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For the second time this year, Hudson’s Bay Co. ULC is selling a stake in the e-commerce arm of one of its department stores, turning Saks Off 5th’s digital operations into a separate business.

The company announced on Monday that New York-based venture-capital company Insight Partners has agreed to pay approximately US$200-million for a minority stake in the new company. Insight is the same firm that invested US$500-million in in March, when HBC did a similar deal to hive off the e-commerce operations into a separate business from the luxury department store chain.

Saks Off 5th, the discount luxury chain of 105 stores – including 17 in Canada – will likewise continue to be wholly owned by HBC, under a new division named O5. The deal values Saks Off 5th’s e-commerce business at roughly US$1-billion, according to HBC.

Last year, just before the pandemic hit the retail industry, an investor group led by HBC chairman Richard Baker paid $1.12-billion to take HBC private. That deal valued HBC’s equity at $2.74-billion, not counting the company’s debt.

By breaking off the e-commerce businesses, the Canadian retailer has been seeking to attract more investment – and to recruit talent – that is not otherwise drawn to bricks-and-mortar store chains. It has also allowed HBC to shore up its finances following months of store shutdowns because of COVID-19. Of the US$500-million investment announced in March, HBC intended to use roughly US$200-million to strengthen its balance sheet. The majority of the new investment will be spent on expanding the business, Mr. Baker said in an interview on Monday.

“These businesses have gotten so big – as a digital e-commerce site and as a brick-and-mortar company – that maybe they weren’t so smart and efficient to run them together,” said Mr. Baker, who is now HBC governor, executive chairman and chief executive officer. “With the success that we’re having running each of these businesses separately, I think you’re going to see other people in the world follow our direction.”

Saks Off 5th president and CEO Paige Thomas, who joined the company last year, will lead the new digital business, while Saks Off 5th chief customer officer Rob Brooks has been appointed president of the store chain. The bricks-and-mortar company will continue to handle marketing and merchandising for both businesses, and stores will still accept returns or exchanges for online purchases, as has been the case for

In addition to the and deals, Insight has invested in a number of e-commerce businesses, including HelloFresh, Fanatics, and Chinese giants Alibaba Group Holding Ltd. and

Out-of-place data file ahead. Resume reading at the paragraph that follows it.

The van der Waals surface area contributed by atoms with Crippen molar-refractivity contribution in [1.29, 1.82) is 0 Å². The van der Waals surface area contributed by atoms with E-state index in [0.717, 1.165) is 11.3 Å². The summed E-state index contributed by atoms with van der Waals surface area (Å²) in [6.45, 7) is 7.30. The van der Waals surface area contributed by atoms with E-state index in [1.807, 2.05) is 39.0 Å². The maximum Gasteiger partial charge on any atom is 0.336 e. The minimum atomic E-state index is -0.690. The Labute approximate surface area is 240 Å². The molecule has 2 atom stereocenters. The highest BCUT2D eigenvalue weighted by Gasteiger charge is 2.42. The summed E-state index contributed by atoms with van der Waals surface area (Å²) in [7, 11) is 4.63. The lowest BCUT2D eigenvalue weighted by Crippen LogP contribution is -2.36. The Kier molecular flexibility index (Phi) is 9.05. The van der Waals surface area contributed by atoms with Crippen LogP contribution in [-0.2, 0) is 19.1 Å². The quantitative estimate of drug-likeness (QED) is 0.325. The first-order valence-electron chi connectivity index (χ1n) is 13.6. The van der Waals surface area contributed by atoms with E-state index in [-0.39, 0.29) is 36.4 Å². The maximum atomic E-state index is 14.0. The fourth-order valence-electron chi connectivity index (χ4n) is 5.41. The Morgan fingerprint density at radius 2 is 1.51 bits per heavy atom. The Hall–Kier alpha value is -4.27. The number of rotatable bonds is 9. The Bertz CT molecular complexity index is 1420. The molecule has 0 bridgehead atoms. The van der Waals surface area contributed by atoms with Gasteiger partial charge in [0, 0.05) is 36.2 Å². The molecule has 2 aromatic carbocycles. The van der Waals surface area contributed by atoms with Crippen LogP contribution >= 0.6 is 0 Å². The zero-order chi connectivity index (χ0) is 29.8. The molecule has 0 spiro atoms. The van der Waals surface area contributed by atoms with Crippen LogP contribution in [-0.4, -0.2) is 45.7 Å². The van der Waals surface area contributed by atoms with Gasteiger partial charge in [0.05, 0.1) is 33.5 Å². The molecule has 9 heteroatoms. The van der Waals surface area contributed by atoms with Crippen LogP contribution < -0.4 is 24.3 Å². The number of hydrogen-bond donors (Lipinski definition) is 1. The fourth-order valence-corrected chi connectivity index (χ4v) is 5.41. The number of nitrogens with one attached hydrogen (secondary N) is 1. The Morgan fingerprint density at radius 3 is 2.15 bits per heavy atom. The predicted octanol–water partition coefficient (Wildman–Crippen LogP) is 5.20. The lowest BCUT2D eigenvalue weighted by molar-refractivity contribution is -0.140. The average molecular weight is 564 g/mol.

HBC did not disclose revenue figures for Saks Off 5th. Like other retailers, it has seen significant e-commerce growth during the pandemic, and online order volumes have roughly doubled since 2019, Ms. Thomas said. Online sales have not diminished significantly in regions where stores have reopened, she added.

“There’s pent-up demand. ... Customers are absolutely replenishing their wardrobe and ready to shop again, because they’re having weddings and birthday parties again, and going on vacation,” Ms. Thomas said. “These are all the things that haven’t happened for the customer during COVID. So it’s absolutely driving traffic in store, but it’s not hindering the e-commerce growth.”

The pandemic had a devastating effect on retail sales, particularly for apparel and footwear retailers. That forced many in the industry to lay off staff and seek relief from landlords and lenders. Last summer, HBC planned to raise US$900-million in debt to strengthen its balance sheet, but changed tack after bankers asked for a higher interest rate than HBC wanted to pay. The company instead borrowed roughly US$150-million at the time.

“We just in the last 90 days made two transactions [valuing and together at] US$3-billion. So we’re very excited and comfortable with both the liquidity and the market value of HBC and all of its entities,” Mr. Baker said on Monday. “... I’m really very bullish about our future here.”

HBC has also faced legal battles with some of its landlords, after the stores did not pay rent for at least 20 locations in Ontario, Quebec, B.C. and Florida. During the pandemic, many retailers and their landlords had to negotiate how to share the burden of forced business shutdowns. Last week, in a ruling at the Supreme Court of British Columbia, HBC was ordered to pay all the rent in arrears for the store at the Cherry Lane Shopping Centre in Penticton.

“We have a small group of landlords who just basically said, ‘Tough luck, sorry. There is a pandemic, pay all your rent.’ We think it’s a little more complex than that, and we’re going to continue to speak our minds,” Mr. Baker said. “And frankly, we’ve had a lot of success with the legal system as it pertains to the proper sharing of the pandemic situation.”

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